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The rational design of silica particles – an overview

Wed, 05 June, 2019

One of the key focuses within the production of silica using sol-gel methods has for some time been the levels of water content and its influence on how silica particles evolve. In 2018 a study was undertaken to determine what these influences are and how, given certain conditions, the particles are formed and how they behave. The end goal was to provide a clearer understanding of the role particular synthesis methods would have in the establishing of reliable, reproducible silica production for industrial adoption.

A paper was published covering this work in a peer review journal (Journal of Sol-Gel Science and Technology). What follows is an overview of that peer review paper by way of background to the commercialisation of SMS particles. The peer review paper can be found here.

The starting point was to identify compositional regimes for the formation of discrete silica particles using the Stöber process; then note the influence of those compositions on particle characteristics. Finally, understanding the differences in time to completion of silica formation and establishment of particle size.

By using sol-gel methods, it allowed fabrication of silica nanoparticles that are very different to those produced using conventional pyrogenic methods. This meant that the nanoparticles can be produced in a far wider range of sizes, are primary particles rather than aggregates, have lower manufacturing energy demands, and are available in solvents that allows selective and specific surface functionalisation. This last point enables the potential to control their surface chemistry, and the development of complex structural hierarchies.

The key findings reported in the paper are that the water content of the initial formulation has a determining effect on the resultant size of the synthesised particles. The researchers found both upper and lower composition boundaries beyond which the particles produced were no longer discrete but aggegrated. The lower boundary was related to the availability of reactants, whilst the upper boundary was due to solubility of the silicon precursor and its polymerised derivatives.

Achieving an optimum water content level was therefore critical to retain discrete particle integrity. The use of alcohols such as ethanol in sol-gel systems is well established and accepted in order to achieve chemical compatibility, as they act as the co-solvent between water and the hydrophobic alkoxides. The researchers observed that the effect of the ethanol liberation as function of hydrolysis was to make the composition richer in alcohol, which increased the range over which chemical compatibility was seen. Once the compositional range to generate discrete particles over a range of diameters was established, surface area and porosity were analysed. As anticipated there appeared to be a relationship between the initial formulation (water content) and porosity, in that the lower the level of water, the higher the porosity and higher surface area.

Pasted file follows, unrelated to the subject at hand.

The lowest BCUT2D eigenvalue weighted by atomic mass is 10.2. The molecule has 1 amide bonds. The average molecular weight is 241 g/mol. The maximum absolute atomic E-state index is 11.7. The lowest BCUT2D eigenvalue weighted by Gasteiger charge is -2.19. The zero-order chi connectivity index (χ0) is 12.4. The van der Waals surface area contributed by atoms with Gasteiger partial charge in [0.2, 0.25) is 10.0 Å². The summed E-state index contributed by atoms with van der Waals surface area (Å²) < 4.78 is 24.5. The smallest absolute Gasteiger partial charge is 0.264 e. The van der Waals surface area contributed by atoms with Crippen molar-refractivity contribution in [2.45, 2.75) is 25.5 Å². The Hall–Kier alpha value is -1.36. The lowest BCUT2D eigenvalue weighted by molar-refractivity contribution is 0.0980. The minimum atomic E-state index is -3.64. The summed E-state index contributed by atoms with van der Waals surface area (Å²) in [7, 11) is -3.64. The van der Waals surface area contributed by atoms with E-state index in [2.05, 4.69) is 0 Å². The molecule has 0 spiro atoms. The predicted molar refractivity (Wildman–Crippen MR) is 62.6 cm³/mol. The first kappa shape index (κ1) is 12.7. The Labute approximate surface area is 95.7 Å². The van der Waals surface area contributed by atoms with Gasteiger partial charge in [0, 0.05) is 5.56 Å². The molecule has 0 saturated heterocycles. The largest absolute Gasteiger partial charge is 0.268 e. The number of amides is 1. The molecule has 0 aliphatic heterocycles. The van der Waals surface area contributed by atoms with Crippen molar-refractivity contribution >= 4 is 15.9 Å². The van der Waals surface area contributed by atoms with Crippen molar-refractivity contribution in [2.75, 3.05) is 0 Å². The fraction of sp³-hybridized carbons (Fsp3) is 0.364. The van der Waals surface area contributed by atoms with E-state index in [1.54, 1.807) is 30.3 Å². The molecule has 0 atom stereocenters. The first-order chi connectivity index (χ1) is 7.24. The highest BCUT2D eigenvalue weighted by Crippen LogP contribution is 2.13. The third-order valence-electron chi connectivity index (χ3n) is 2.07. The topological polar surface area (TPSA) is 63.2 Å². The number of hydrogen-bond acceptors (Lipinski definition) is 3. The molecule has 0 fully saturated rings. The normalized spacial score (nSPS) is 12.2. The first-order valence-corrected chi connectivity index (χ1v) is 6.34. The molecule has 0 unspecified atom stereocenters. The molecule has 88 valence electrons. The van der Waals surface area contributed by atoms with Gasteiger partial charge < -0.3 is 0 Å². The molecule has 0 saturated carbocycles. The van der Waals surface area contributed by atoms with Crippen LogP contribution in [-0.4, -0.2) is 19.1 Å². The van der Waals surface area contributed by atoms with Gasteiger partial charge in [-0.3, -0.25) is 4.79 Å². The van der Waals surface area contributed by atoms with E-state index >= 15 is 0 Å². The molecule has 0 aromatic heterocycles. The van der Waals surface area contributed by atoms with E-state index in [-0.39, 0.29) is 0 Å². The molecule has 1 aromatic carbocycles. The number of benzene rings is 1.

Thermogravimetric analysis of the materials produced interesting results, in that the higher initial water content materials appeared to lose less weight during dehydroxylation. This could be as a result of different types of silanol present on the material’s surface, particularly if discrete particles were rich in geminal silanols (and therefore had a higher Q2/Q3 ratio).

In conclusion, this study determined that there is a way to produce discrete silica particles of varying sizes using the Stöber process. As with most sol-gel synthesis, the resultant materials are dependent on many process parameters. The compositional approach used does however allow some design guidelines to be determined. Specifically around the levels of water used, where uniform and discrete particles can be formed through water content control. The boundary conditions employed provide compositional guidance to the reproducible synthesis of these particles.

As a result of this research, for the first time a range of colloidal silica nanoparticles which are discrete (primary) in nature, are porous and can be suspended in alcohol (as well as water) are available for commercial use. This enables selective and specific functionalisation to be achieved to provide different characteristics (such as hydrophobicity, self-cleaning, anti-soiling and anti-icing).

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